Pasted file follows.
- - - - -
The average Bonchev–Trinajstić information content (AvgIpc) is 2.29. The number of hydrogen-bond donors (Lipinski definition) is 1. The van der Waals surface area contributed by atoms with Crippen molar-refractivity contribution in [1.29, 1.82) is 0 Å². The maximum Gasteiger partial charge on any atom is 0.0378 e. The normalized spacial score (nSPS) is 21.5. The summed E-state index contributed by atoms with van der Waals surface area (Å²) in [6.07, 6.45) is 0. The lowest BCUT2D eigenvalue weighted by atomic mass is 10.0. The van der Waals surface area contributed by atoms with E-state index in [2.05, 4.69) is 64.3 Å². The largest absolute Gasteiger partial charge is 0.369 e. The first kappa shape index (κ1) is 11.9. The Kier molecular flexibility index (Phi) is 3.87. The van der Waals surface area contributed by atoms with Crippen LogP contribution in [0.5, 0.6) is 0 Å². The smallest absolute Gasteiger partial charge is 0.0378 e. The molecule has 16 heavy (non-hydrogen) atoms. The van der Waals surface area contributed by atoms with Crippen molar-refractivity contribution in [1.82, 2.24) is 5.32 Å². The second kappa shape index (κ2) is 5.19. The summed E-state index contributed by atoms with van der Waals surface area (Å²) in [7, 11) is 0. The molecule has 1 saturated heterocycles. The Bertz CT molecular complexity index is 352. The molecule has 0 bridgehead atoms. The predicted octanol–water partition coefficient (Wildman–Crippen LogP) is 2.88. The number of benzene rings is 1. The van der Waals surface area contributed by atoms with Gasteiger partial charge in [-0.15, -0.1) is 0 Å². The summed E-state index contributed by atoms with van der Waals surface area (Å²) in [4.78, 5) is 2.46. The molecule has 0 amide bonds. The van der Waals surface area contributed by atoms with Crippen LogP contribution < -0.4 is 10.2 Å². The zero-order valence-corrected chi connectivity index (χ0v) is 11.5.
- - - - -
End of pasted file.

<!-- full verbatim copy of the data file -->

The average Bonchev–Trinajstić information content (AvgIpc) is 2.29. The number of hydrogen-bond donors (Lipinski definition) is 1. The van der Waals surface area contributed by atoms with Crippen molar-refractivity contribution in [1.29, 1.82) is 0 Å². The maximum Gasteiger partial charge on any atom is 0.0378 e. The normalized spacial score (nSPS) is 21.5. The summed E-state index contributed by atoms with van der Waals surface area (Å²) in [6.07, 6.45) is 0. The lowest BCUT2D eigenvalue weighted by atomic mass is 10.0. The van der Waals surface area contributed by atoms with E-state index in [2.05, 4.69) is 64.3 Å². The largest absolute Gasteiger partial charge is 0.369 e. The first kappa shape index (κ1) is 11.9. The Kier molecular flexibility index (Phi) is 3.87. The van der Waals surface area contributed by atoms with Crippen LogP contribution in [0.5, 0.6) is 0 Å². The smallest absolute Gasteiger partial charge is 0.0378 e. The molecule has 16 heavy (non-hydrogen) atoms. The van der Waals surface area contributed by atoms with Crippen molar-refractivity contribution in [1.82, 2.24) is 5.32 Å². The second kappa shape index (κ2) is 5.19. The summed E-state index contributed by atoms with van der Waals surface area (Å²) in [7, 11) is 0. The molecule has 1 saturated heterocycles. The Bertz CT molecular complexity index is 352. The molecule has 0 bridgehead atoms. The predicted octanol–water partition coefficient (Wildman–Crippen LogP) is 2.88. The number of benzene rings is 1. The van der Waals surface area contributed by atoms with Gasteiger partial charge in [-0.15, -0.1) is 0 Å². The summed E-state index contributed by atoms with van der Waals surface area (Å²) in [4.78, 5) is 2.46. The molecule has 0 amide bonds. The van der Waals surface area contributed by atoms with Crippen LogP contribution < -0.4 is 10.2 Å². The zero-order valence-corrected chi connectivity index (χ0v) is 11.5.